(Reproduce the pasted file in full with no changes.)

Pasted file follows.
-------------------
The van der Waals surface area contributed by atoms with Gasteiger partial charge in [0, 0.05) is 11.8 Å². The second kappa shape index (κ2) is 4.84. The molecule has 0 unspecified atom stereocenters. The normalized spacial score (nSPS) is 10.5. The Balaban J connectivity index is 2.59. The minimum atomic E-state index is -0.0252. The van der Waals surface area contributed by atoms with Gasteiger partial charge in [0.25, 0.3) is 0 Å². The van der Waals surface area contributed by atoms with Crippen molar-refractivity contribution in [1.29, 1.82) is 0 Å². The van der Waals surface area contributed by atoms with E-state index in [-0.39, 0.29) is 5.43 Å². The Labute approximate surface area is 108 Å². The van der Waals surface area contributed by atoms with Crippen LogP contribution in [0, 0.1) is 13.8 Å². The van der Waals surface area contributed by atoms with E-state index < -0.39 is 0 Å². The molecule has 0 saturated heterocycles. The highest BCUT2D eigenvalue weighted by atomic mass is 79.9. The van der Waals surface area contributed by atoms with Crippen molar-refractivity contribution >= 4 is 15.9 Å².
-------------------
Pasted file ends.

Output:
The van der Waals surface area contributed by atoms with Gasteiger partial charge in [0, 0.05) is 11.8 Å². The second kappa shape index (κ2) is 4.84. The molecule has 0 unspecified atom stereocenters. The normalized spacial score (nSPS) is 10.5. The Balaban J connectivity index is 2.59. The minimum atomic E-state index is -0.0252. The van der Waals surface area contributed by atoms with Gasteiger partial charge in [0.25, 0.3) is 0 Å². The van der Waals surface area contributed by atoms with Crippen molar-refractivity contribution in [1.29, 1.82) is 0 Å². The van der Waals surface area contributed by atoms with E-state index in [-0.39, 0.29) is 5.43 Å². The Labute approximate surface area is 108 Å². The van der Waals surface area contributed by atoms with Crippen LogP contribution in [0, 0.1) is 13.8 Å². The van der Waals surface area contributed by atoms with E-state index < -0.39 is 0 Å². The molecule has 0 saturated heterocycles. The highest BCUT2D eigenvalue weighted by atomic mass is 79.9. The van der Waals surface area contributed by atoms with Crippen molar-refractivity contribution >= 4 is 15.9 Å².